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Hong Kong’s Lunar New Year calligraphy

HONG KONG (AP) – In the run-up to the Lunar New Year, calligraphers set up on the streets of Hong Kong to write ink-brush phrases on traditional red paper banners for homes and offices.

Called Fai Chun in Cantonese, the banners invoke hopes of good luck, prosperity, happiness, progress in studies – whatever one’s wish is for the Year of the Tiger, which starts today. Chan King-fat, 80, perched on a plastic stool on a busy sidewalk in the Causeway Bay shopping district. His easel was a tiny folding table on which he wrote in delicate strokes on strips of red paper.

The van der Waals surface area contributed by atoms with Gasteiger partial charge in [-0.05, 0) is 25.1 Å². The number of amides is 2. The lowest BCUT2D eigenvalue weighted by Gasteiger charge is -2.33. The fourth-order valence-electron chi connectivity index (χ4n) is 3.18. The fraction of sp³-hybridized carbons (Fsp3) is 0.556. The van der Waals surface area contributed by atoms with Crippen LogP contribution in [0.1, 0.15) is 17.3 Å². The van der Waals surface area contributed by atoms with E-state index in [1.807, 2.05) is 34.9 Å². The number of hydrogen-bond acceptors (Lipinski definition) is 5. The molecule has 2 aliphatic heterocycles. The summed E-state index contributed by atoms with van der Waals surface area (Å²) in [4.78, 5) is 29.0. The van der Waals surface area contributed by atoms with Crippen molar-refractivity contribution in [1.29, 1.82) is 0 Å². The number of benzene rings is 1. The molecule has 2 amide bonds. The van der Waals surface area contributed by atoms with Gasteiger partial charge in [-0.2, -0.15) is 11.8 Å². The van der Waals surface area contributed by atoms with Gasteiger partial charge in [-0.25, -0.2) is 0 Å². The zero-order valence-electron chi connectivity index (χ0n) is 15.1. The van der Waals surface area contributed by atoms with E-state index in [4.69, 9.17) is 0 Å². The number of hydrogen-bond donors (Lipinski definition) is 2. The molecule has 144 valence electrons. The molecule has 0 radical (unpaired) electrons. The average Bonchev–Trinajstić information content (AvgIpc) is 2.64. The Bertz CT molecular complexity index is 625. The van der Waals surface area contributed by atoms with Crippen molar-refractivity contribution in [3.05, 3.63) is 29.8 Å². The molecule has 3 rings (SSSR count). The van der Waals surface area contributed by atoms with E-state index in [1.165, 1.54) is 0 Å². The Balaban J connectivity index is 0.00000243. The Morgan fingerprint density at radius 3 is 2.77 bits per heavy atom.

“For some businessmen, they want me to write ‘booming business’. But usually, people want me to write ‘welcome good fortune’,” he said.

Chan’s work hung on makeshift strings. He sells the banners for HKD35 (USD4.50). He has been doing so for more than a decade.

Many are well-known phrases, while others are inventive, crafted to reflect the concerns of the times.

ABOVE & BELOW: A ‘Fai Chun’ featuring a cute image of a tiger is designed by calligraphy artist Raymond Siu; and a woman poses for a photograph after writing a ‘Fai Chun’ with Chinese words ‘Good Fortune’, traditional decorations with Chinese calligraphy in Hong Kong. PHOTOS: AP

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